In July 2018, American media streaming company Netflix cemented its place at the forefront of the television industry as it ended rival HBO’s 17-year streak of receiving the most nominations for the annual Primetime Emmy Awards. To put this achievement into context, Netflix didn’t start to produce any of its own content until 2012, and was actually founded in 1997 as a DVD mail-order business. Two words can be used to define Netflix’s ability to continuously innovate and challenge the established norms of entertainment: digital transformation.
Whether a business wishes to seize on new opportunities in their specialised field (Netflix), or simply maintain a stronghold in a highly-competitive industry (banks such as ABN AMRO or news outlets such as The New York Times), the need to adapt a company’s culture or modernise working practices often sees C-Suite teams turn to digital transformation as a much-needed solution. Writing for British newspaper The Guardian, data and analytics expert Howard King states that, “Businesses don’t transform by choice, because it is expensive and risky. Businesses go through transformation when they have failed to evolve.”
Jon Rauschenberger, co-founder of Clarity Consulting, writes that, “The most challenging aspect of digital transformation isn’t the technology; it is effectively managing change and getting people to embrace it.” Whether business leaders intend to introduce ground-breaking technology into their company, or simply upgrade their current digital infrastructure, the question of whether the change will be a success or failure rests not on the technology; rather, it ultimately depends on the engagement levels of two groups of people: customers and employees. However, before planning on how to sell or market the changes to customers, businesses must first encourage employees to buy-in to the transformation.
Once the decision has been made to introduce digital transformation into a workplace, be it through the upskilling of current staff members or the automation of certain processes, plans must be put in place to stem the flow of misinformation or rumour throughout the company, as to not set off the fears of employees. Over time, workers who have long developed routines and who have collectively enjoyed success can develop a sense of inertia, and can become resistant to any form of change, especially that of a technological nature. To counter the possibility of employee angst or shareholder unease, it is vitally important for a company to quickly and confidently apply a series of change management strategies to make sure all those affected by the transformation are aware of not just the consequences, but also of the desired results.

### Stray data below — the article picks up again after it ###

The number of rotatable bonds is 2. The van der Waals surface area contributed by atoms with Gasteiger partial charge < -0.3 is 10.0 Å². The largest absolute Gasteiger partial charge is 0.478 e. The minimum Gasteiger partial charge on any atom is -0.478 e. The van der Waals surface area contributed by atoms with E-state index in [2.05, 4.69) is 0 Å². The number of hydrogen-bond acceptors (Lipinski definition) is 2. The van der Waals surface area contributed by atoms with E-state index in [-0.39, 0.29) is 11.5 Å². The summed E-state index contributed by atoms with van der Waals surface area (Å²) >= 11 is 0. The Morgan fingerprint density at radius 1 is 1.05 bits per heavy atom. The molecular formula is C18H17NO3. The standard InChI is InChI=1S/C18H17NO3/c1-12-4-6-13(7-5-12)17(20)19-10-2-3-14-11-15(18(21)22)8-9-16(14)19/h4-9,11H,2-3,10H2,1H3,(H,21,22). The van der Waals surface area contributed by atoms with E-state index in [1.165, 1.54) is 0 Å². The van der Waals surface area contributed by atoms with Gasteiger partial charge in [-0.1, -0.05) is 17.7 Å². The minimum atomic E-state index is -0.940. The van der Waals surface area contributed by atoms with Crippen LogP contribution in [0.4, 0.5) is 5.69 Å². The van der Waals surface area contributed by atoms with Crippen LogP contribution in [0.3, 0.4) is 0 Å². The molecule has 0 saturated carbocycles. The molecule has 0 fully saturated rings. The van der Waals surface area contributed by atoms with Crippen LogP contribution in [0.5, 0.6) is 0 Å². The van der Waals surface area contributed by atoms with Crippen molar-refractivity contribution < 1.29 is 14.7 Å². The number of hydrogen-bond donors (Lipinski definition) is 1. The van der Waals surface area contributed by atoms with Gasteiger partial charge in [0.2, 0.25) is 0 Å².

Leading from the front
Change management, at its very core, is a fine balancing act between allaying the worries of employees, and progressively moving towards the desired outcome. When done successfully, change management can spark enthusiasm within an office, galvanising employees to embrace new practices whilst still working towards a common purpose, or as Kevin O’Marah calls it, “a [company’s] North Star”.
To ensure change management runs smoothly during a period of digital transformation, business leaders should adhere to the following guidelines:
- Enthusiasm for the desired change should come from the top down. When a shift in direction or an adjustment of operations takes place in an office, employees often look to those who they trust (bosses, senior colleagues) for guidance; therefore, leaders should be prepared to outline why the transformation is taking place, and how it is going to happen. Factual information and research data can help to serve as proof that a change is necessary, and if done correctly, worthwhile.
- Involve every layer of the company in the change. As well as making everyone feel like their voice is being heard, this method also helps to align everyone’s aims and to potentially identify the next generation of leaders, as those willing to advocate for change often emerge as workplace ambassadors or “change agents”.
- Communicate, communicate, and communicate. Arguably the most important aspect of change management is to consistently inform everyone involved in the change of how the process is going and what the next steps will be; without honesty and transparency, difficult questions and divisional splits can start to arise.
Change for the better
Often heralded as one of the key models of change management, John Kotter’s 8-Step Process for Leading Change can be applied to many professional scenarios. From the first step of creating a sense of urgency, to the generation of short-term wins and the final step of instituting the change, Kotter’s model has helped many companies achieve their aims and has stood the test of time.
As digital transformation is happening in almost every industry right now, with customers requesting a world filled with ‘The Internet of Things’, it is imperative for a company undergoing a period of digital transformation to always focus as much attention on their employees as on the end result. If a business can successfully introduce change into their company whilst also keeping their employees informed, involved and interested throughout the transformation by using Kotter’s or another management model, they are well on their way to retaining their ability to shape their own future.
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